Published June 14, 2017
A preliminary study by senior author Bianca Weinstock-Guttman, MD, has heightened researchers’ understanding about which adults with multiple sclerosis (MS) may be at a higher risk for developing worsening MS.
The study showed that in older people with MS, fatigue and limited leg function are more often seen in those with MS progression than in those without.
“Study participants with those symptoms were more likely to progress from relapsing-remitting MS to secondary progressive MS within five years,” said Weinstock-Guttman, professor of neurology.
“While more research needs to be done, this study brings us closer to understanding which older adults with MS may be at higher risk of getting worse,” she noted.
“Better understanding who is at high risk of getting worse may eventually allow us to tailor more specific treatments to these people,” said Weinstock-Guttman.
“With the aging population, this information will be vital as people with MS, their families and policy makers make decisions about their care.”
Approximately 80 to 85 percent of people with MS are initially diagnosed with relapsing-remitting MS, which is marked by symptom flare-ups followed by periods of remission. Most people eventually transition to secondary progressive MS, which does not have wide swings in symptoms but instead a slow, steady, worsening of the disease.
While some medications have been shown to slow or even halt progression of relapsing-remitting MS, there are currently none shown to slow progression of secondary progressive MS.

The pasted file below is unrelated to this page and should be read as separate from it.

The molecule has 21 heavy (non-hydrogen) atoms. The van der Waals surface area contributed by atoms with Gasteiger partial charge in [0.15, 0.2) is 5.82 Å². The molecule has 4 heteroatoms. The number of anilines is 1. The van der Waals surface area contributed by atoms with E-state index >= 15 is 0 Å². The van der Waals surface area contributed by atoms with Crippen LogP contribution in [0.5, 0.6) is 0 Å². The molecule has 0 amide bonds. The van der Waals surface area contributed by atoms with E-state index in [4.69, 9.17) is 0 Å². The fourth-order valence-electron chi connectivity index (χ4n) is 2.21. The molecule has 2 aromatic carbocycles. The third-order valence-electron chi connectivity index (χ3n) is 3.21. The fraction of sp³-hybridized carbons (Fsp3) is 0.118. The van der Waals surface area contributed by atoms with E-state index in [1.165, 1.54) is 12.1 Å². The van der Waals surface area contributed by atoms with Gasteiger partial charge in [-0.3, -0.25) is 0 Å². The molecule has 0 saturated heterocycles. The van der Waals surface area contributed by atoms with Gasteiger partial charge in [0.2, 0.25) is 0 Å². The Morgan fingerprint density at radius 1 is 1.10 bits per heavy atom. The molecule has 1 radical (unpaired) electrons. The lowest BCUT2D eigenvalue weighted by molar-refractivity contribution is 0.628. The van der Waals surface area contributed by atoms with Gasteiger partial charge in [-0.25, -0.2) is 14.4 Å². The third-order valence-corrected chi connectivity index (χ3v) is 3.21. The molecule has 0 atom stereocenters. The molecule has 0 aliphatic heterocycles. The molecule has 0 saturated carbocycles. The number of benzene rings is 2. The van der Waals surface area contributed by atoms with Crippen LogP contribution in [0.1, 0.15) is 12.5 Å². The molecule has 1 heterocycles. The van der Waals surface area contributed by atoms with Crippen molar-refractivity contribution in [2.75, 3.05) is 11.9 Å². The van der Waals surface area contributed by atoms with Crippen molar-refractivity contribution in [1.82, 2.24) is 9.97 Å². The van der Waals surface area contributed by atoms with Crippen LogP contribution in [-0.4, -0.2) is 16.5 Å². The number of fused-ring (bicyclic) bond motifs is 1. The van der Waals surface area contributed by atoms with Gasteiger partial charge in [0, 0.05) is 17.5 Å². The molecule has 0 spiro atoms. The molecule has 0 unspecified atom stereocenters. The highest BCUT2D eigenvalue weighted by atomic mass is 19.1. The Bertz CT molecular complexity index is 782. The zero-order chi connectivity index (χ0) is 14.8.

Weinstock-Guttman and her team evaluated 155 people age 50 or older who had relapsing-remitting MS for at least 15 years. The researchers made note of their symptoms and level of disability at the beginning of the study and evaluated them again five years later, at which point they had been living with MS for a median duration of 22 years.
In all, 30 percent of people in the study had progressed to secondary progressive MS by the five-year mark.
Those who progressed to secondary progressive MS were four times as likely to report having fatigue, 92 percent compared to 68 percent of people whose disease did not progress. The results were the same after researchers adjusted for other factors that could affect disease progression, such as age, how long people had the disease and how severe their disability was.
Those whose disease progressed were also three times as likely to have reported limitations in leg function, such as weakness and/or spasms, at the beginning of the study, 53 percent compared to 22 percent for those who didn’t progress.
Those who progressed were older at the start of the study than those who did not progress, with an average age of 55 compared to 52. They also had a higher rate of disability at the beginning of the study as well as five years later.
First author Caila B. Vaughn, PhD, clinical assistant professor of neurology, presented the abstract in April at the 69th annual meeting of the American Academy of Neurology (AAN).
Each year, reviewers at the AAN score abstracts within categories such as “epilepsy,” “aging and dementia,” and “cerebrovascular disease and interventional neurology.”
The abstract, “Self-Reported Fatigue and Lower Limb Problems Predictive of Conversion to Secondary Progressive Multiple Sclerosis in an Aging Sample of Patients,” was rated as one of the top four abstracts in the “MS and central nervous system inflammatory disease” category.
As a result, Vaughn gave her platform presentation at a “Best Of” session that was dedicated to that category. The session featured talks by the authors of the top four abstracts, a panel discussion and a “meet the investigators” time slot.
The study was supported by the National Multiple Sclerosis Society.
Co-authors from the Department of Neurology are:
Ekaterina I. Noyes, PhD, research professor in the Department of Surgery, is also a co-author.
Other co-authors are from the New York State Multiple Sclerosis Consortium, the Multiple Sclerosis Center of Northeastern New York, the University of Rochester Medical Center, Stony Brook University School of Medicine, New York University Langone Medical Center, SUNY Upstate Medical University and Winthrop’s Multiple Sclerosis Treatment Center.